Lady Sings the Blues

A Missouri director heads home

After making the rounds at South by Southwest, the Heartland Film Festival and the Tribeca Film Festival, Killer Diller — a blues-infused drama in which a guitar-toting car thief named Wesley (William Lee Scott) and autistic piano prodigy Vernon (Lucas Black) transform a band of halfway-house denizens into a white-hot blues outfit — opens in theaters across the Midwest this weekend.

Director and screenwriter Tricia Brock shot the film in four Missouri towns (Fayette, Columbia, Glasgow and Boonville) over five weeks in 2003. "It was a magical experience," the former Saturday Night Live producer and Twin Peaksscribe says of her feature-film directorial debut. "I was just held up by so much goodwill and enthusiasm on the shoot. Luckily, I had the experience of doing it when I was older, so I appreciated it. Every single day I felt lucky to be there."

Julie Seabaugh:How does it feel returning from LA to Missouri as a hometown hero?

Tricia Brock:Oh, it's been great! I grew up in southern Missouri, moved to Columbia for high school and then went to the University of Missouri. But I was the only person that lived in Fayette during the shoot; everybody else was based in Columbia. They were all going out and being crazy, but it was just too much for me. I couldn't deal with all the distractions, because I was shooting all day and writing all night and on the weekends. I needed to be in a very quiet, very small, very limited-scope-type place in order to do what I had to do.

Have you always wanted to film locally and then you found this story, or did you findKiller Diller first and feel it would be a perfect fit for Missouri?

It was just material that I loved, and I thought I could write it. I was going to shoot in North Carolina, because I wanted to do justice to the book and wanted the author [Clyde Edgerton] to trust me and think I was treating his material with due respect. Then my mother read the book, and she said, "Well, I don't know why you don't just shoot it right here in Fayette." I was sitting in LA and I thought, "You are on crack!" But I called the Missouri Film Commission, they sent me pictures, and there it was. There was the town. And everybody who subsequently saw it — even Clyde — said, "It's perfect." It's one of the great thrills of my life that he's so happy with the film. He spent a week with us in Fayette, and he actually played one of the board members onstage at the end. He loved it. He gave me a big hug and said, "Now I can die a happy man."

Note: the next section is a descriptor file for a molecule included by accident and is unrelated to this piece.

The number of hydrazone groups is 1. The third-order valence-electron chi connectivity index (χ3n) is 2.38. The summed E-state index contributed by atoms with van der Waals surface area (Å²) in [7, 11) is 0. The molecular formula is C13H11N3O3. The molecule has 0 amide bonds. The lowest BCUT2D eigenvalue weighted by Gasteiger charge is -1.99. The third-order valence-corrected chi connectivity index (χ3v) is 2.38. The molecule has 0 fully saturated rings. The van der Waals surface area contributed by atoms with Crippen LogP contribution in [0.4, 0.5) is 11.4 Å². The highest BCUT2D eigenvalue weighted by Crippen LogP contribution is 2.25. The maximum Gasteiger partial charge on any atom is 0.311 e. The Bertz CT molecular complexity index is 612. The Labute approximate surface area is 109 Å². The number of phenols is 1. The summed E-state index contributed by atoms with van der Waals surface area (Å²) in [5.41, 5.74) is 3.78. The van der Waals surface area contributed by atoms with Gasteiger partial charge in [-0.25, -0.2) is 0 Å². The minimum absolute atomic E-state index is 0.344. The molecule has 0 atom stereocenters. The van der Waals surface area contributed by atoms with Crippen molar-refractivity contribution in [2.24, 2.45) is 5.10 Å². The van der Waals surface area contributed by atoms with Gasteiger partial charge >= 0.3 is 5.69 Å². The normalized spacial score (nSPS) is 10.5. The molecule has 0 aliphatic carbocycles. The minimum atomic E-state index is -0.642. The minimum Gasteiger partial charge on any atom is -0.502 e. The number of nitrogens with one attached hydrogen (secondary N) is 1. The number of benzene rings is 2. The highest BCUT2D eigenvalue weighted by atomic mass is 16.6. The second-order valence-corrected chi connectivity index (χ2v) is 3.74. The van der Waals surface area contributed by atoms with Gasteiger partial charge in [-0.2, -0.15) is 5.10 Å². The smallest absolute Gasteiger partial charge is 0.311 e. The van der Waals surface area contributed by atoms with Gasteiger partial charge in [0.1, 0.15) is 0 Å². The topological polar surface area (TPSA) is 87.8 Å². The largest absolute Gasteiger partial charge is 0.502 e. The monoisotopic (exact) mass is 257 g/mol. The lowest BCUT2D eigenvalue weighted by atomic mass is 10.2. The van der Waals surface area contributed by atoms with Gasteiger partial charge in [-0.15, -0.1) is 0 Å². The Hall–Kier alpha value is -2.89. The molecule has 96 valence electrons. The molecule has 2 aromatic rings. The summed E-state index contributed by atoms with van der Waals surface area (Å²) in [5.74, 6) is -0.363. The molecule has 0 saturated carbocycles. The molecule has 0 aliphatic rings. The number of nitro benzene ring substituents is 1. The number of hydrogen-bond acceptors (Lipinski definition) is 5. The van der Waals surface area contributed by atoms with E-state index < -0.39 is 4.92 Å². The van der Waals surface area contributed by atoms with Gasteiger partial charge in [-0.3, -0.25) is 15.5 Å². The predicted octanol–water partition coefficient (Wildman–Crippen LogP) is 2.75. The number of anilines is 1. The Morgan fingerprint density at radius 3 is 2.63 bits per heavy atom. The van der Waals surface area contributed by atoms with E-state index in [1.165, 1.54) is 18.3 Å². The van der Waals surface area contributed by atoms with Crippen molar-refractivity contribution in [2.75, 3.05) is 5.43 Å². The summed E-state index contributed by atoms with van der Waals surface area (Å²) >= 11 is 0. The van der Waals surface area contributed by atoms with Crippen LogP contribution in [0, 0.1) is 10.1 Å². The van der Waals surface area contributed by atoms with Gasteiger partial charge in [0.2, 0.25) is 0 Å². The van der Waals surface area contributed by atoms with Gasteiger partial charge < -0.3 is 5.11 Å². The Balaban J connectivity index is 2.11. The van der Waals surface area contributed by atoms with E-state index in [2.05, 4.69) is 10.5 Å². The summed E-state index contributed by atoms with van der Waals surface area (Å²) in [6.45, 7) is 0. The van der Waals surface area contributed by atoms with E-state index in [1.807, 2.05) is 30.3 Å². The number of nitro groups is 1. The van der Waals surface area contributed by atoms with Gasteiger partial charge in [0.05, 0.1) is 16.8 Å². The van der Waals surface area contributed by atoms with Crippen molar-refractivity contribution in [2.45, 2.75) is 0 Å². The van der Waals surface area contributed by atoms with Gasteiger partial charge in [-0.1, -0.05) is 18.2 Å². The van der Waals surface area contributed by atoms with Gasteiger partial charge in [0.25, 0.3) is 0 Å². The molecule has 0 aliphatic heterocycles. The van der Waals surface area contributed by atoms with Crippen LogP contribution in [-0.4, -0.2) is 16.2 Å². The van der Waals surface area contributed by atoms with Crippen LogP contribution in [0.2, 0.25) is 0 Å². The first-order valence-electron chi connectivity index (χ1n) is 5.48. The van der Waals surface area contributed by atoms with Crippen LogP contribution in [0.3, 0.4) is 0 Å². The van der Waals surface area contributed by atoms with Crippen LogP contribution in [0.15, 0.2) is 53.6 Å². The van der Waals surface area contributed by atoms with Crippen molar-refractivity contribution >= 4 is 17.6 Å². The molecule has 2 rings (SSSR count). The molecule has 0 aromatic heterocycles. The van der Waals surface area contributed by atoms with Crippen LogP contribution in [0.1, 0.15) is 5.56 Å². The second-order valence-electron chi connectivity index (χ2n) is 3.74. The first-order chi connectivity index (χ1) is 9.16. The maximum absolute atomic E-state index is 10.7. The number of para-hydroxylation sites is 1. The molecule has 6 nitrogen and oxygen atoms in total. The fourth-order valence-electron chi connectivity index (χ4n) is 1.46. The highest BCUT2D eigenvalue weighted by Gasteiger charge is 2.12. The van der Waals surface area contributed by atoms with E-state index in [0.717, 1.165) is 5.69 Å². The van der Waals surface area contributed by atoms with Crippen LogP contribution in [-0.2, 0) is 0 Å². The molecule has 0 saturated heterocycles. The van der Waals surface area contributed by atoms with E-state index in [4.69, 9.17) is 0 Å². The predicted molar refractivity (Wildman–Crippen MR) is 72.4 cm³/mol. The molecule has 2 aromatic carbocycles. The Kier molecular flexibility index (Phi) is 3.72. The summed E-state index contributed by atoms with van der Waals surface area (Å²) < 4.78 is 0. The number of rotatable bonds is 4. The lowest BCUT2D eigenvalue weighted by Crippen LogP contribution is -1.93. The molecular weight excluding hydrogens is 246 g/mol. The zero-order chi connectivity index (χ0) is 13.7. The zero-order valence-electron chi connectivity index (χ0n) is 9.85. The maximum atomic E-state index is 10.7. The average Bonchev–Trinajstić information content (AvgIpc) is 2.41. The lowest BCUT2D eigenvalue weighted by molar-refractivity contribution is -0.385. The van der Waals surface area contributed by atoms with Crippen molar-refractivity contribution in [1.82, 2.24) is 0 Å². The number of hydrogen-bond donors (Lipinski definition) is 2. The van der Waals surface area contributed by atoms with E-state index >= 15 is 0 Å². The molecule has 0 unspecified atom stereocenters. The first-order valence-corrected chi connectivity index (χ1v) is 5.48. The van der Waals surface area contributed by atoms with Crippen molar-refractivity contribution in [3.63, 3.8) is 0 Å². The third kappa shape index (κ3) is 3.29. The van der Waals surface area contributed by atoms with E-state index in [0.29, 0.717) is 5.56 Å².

You co-wrote your first script with Mary Kay Place in the late '80s; she and Fred Willard appear in the film in serious roles instead of the comedic ones that moviegoers have come to expect from them.

Fred is funny in Killer Diller, but he's not doing a spoof. He's not doing satire like he does in Best in Show. To me his comedy in Killer Diller comes from him being earnest, so efficient. Like the way he wants them to sing their hymns, or when he comes out in the sweatpants. Fred wanted to know how I saw this character, and the only thing I said to him was, "Fred, this is a real person, and that's all there is to say about him." He was terrific.

The movie seems to agree with the truism that music soothes the savage beast.

The movie sees music as transforming. It really lifts these kids out of their quagmire and gives them a shot. It gives them their chance in the world.

Are you personally a fan of the blues?

I'm a huge blues fan, and I don't exactly know why. My parents listened to Mitch Miller, and I just connected with it. The music in the film makes a transformation, just like the characters. It starts out very stiff, and the characters are very stiff and uncomfortable. But it blooms from that into gospel, and they really start to rock. It mirrors the way the blues was born. It came out of gospel, from something very stiff, into something more rocking. It moves. It lets loose. And it's the same with the characters. They're soaring once they play the blues.

How did Keb' Mo' , who provided original music, and Taj Mahal come on board?

I must have been living right! [Laughs] I called Kevin [Moore, a.k.a. Keb' Mo']'s manager and basically begged. I said, "I'm doing this movie about the blues, and if someone like him doesn't help me, I'm probably going to screw it up." Then we met, and we became very good friends. Once when I was having lunch with him, I said, "OK, if I did get to make the movie...." And he says, "Tricia, when. When you make the movie." And for Taj Mahal to come out — to get Taj Mahal to fly from San Francisco out to Fayette, to Columbia? He was fabulous! The day that Taj came, when we pulled him in this little auditorium, the mood was incredible. It was the greatest day of filmmaking ever.

 
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